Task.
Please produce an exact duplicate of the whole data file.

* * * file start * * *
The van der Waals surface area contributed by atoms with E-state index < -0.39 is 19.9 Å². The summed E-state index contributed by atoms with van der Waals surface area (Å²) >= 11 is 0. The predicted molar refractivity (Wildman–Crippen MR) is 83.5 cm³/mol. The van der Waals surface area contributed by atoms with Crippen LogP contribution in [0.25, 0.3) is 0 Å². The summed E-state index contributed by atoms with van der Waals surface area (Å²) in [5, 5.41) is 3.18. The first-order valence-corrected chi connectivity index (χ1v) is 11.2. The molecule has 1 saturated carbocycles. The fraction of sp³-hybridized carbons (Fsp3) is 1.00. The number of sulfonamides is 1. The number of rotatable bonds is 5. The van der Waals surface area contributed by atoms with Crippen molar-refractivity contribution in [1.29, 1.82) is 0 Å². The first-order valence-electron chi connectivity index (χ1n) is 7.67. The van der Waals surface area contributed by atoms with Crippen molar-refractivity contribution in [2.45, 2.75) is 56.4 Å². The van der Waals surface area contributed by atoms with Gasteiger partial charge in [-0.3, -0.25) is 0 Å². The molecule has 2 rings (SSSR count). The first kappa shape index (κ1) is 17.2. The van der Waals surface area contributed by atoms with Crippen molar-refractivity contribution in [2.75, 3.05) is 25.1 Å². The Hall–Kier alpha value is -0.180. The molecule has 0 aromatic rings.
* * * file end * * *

The van der Waals surface area contributed by atoms with E-state index < -0.39 is 19.9 Å². The summed E-state index contributed by atoms with van der Waals surface area (Å²) >= 11 is 0. The predicted molar refractivity (Wildman–Crippen MR) is 83.5 cm³/mol. The van der Waals surface area contributed by atoms with Crippen LogP contribution in [0.25, 0.3) is 0 Å². The summed E-state index contributed by atoms with van der Waals surface area (Å²) in [5, 5.41) is 3.18. The first-order valence-corrected chi connectivity index (χ1v) is 11.2. The molecule has 1 saturated carbocycles. The fraction of sp³-hybridized carbons (Fsp3) is 1.00. The number of sulfonamides is 1. The number of rotatable bonds is 5. The van der Waals surface area contributed by atoms with Crippen molar-refractivity contribution in [1.29, 1.82) is 0 Å². The first-order valence-electron chi connectivity index (χ1n) is 7.67. The van der Waals surface area contributed by atoms with Crippen molar-refractivity contribution in [2.45, 2.75) is 56.4 Å². The van der Waals surface area contributed by atoms with Gasteiger partial charge in [-0.3, -0.25) is 0 Å². The molecule has 2 rings (SSSR count). The first kappa shape index (κ1) is 17.2. The van der Waals surface area contributed by atoms with Crippen molar-refractivity contribution in [2.75, 3.05) is 25.1 Å². The Hall–Kier alpha value is -0.180. The molecule has 0 aromatic rings.